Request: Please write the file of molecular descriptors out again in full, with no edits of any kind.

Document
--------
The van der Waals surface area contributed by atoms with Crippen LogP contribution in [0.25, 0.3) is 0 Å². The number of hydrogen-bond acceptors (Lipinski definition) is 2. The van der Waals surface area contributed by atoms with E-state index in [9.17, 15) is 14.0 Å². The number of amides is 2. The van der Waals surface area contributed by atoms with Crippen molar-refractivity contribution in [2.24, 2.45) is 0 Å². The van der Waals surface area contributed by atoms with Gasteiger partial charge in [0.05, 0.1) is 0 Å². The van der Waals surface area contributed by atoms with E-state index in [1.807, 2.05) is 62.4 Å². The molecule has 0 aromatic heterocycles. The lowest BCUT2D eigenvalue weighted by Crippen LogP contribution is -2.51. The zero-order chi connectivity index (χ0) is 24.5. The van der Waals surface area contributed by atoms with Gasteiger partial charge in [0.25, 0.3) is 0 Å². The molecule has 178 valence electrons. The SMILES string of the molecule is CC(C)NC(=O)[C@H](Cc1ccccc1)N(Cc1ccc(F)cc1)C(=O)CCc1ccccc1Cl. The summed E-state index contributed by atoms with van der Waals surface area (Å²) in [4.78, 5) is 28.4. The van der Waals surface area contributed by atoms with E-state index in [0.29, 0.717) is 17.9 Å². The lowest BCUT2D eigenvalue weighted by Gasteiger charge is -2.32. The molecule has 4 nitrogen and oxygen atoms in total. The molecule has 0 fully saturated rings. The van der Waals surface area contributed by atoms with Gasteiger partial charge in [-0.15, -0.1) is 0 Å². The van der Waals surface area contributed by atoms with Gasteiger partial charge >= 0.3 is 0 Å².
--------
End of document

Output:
The van der Waals surface area contributed by atoms with Crippen LogP contribution in [0.25, 0.3) is 0 Å². The number of hydrogen-bond acceptors (Lipinski definition) is 2. The van der Waals surface area contributed by atoms with E-state index in [9.17, 15) is 14.0 Å². The number of amides is 2. The van der Waals surface area contributed by atoms with Crippen molar-refractivity contribution in [2.24, 2.45) is 0 Å². The van der Waals surface area contributed by atoms with Gasteiger partial charge in [0.05, 0.1) is 0 Å². The van der Waals surface area contributed by atoms with E-state index in [1.807, 2.05) is 62.4 Å². The molecule has 0 aromatic heterocycles. The lowest BCUT2D eigenvalue weighted by Crippen LogP contribution is -2.51. The zero-order chi connectivity index (χ0) is 24.5. The van der Waals surface area contributed by atoms with Gasteiger partial charge in [0.25, 0.3) is 0 Å². The molecule has 178 valence electrons. The SMILES string of the molecule is CC(C)NC(=O)[C@H](Cc1ccccc1)N(Cc1ccc(F)cc1)C(=O)CCc1ccccc1Cl. The summed E-state index contributed by atoms with van der Waals surface area (Å²) in [4.78, 5) is 28.4. The van der Waals surface area contributed by atoms with E-state index in [0.29, 0.717) is 17.9 Å². The lowest BCUT2D eigenvalue weighted by Gasteiger charge is -2.32. The molecule has 4 nitrogen and oxygen atoms in total. The molecule has 0 fully saturated rings. The van der Waals surface area contributed by atoms with Gasteiger partial charge in [-0.15, -0.1) is 0 Å². The van der Waals surface area contributed by atoms with Gasteiger partial charge >= 0.3 is 0 Å².